Tag: body stress

Do The Emotional Math: The Impact of Stress on the Body

Think about the stress of everyday life in our society at the moment. It’s not that hard. The impact of stress touches who we are as individuals, spouses, parents, friends, children, leaders, guides, and practitioners. The impact of stress invades our thoughts, our minds, our actions, and our behaviors, and left uncared for, it will begin to manifest into physical discomfort and pain with real physical symptoms.

Do the emotional math: anxiety, stress, and fear uncared for, will manifest physically, impact judgment, increase worry, increase fearful thoughts, and further decrease homeostatic balance across all levels of the body.

Emotional Math: Stress + fear + judgment + worry = More Stress/Pain/Suffering

Practitioners of mental health and wellness take no less oath in ‘doing no harm’ in working with clients, than do nurses or doctors. At this time of tender suffering in our community and society, what would happen if mental health practitioners abandoned clients out of fear? What would happen if doctors or nurses decided to stop their work as advocates and instruments of healing? It is no different, EXCEPT, if mental health practitioners stopped offering care and support, then the toll to the community and to clients (who may already be working through anxiety, depression, trauma, addiction or grief), will further impact the stretched resources providing emergency care.

In this example, the emotional math and toll on the client may further result in panic attacks, digestive and metabolic issues, and increases in corticotropin-release stress hormones. The impact on the body shifts more and more into a negative feedback loop because the corticotropin-release hormones impact immune function, the lungs, the cardiovascular system, the digestive system, metabolic system, and endocrine and pituitary function thereby impacting hormones like insulin. This very real cascade is part of a system called the hypothalamic–pituitary–adrenal (HPA) axis, and when it gets imbalanced, it has a very real impact on the brain, particularly the ability to make decisions (pre-frontal cortex), the ability to remember and access memories (hippocampus), and it further floods the amygdala, activating survival mode and increasing anxiety.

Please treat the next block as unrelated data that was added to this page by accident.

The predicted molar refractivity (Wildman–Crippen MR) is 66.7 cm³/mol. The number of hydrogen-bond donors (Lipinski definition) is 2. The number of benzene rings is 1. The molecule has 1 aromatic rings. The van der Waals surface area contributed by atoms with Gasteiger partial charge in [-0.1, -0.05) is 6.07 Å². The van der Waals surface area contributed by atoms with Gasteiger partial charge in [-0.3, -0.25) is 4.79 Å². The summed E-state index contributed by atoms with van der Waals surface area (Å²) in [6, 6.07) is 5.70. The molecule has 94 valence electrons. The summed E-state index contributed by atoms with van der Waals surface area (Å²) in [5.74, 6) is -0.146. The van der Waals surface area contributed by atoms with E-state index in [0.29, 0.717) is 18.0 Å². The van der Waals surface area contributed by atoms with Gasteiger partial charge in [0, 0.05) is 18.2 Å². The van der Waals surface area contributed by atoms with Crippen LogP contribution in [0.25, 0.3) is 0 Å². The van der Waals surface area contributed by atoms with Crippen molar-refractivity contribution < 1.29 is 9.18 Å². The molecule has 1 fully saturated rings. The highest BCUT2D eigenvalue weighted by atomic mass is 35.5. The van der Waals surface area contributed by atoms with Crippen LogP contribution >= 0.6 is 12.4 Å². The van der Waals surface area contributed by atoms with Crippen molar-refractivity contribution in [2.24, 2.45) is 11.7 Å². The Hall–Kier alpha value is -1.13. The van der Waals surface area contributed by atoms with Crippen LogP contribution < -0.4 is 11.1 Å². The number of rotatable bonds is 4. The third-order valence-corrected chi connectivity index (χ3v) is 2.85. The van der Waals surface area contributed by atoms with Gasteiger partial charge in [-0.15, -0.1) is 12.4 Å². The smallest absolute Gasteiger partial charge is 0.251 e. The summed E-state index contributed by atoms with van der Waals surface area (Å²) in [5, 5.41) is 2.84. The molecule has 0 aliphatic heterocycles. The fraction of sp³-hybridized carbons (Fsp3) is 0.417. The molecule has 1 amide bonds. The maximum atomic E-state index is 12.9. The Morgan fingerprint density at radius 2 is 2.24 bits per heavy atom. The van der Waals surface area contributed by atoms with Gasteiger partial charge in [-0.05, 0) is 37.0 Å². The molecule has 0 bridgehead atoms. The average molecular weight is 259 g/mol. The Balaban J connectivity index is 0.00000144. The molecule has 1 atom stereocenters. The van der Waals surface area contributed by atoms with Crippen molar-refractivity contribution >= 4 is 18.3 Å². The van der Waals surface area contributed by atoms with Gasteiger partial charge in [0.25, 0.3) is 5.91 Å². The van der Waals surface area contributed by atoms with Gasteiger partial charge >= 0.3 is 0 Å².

Now consider this entire cascading effect of stress on the body in clients with mental health diagnoses, an increase of emotional stress without the help of practitioners, clinicians, and therapists may very well do harm to the client. They may end up in urgent care facilities or the emergency room thinking they are having respiratory dysfunction. A break and change in the level of care of clients can have a direct impact on the urgent, very stretched resources of hospital staff.

Do your own emotional math, and notice the impact of stress on your body, then, take action in a way that allows you to find stability. When you access this empowerment and mindful awareness, your body can naturally be more at ease while finding grounding, calmness, and strength in the moment….this is self-care.

Self-care is essential in maintaining clarity, balance, and function. In this state of current affairs, caring for your self (Body, Mind, Spirit) should be done every day in a way that connects and ushers in soma to each of these layers of self.

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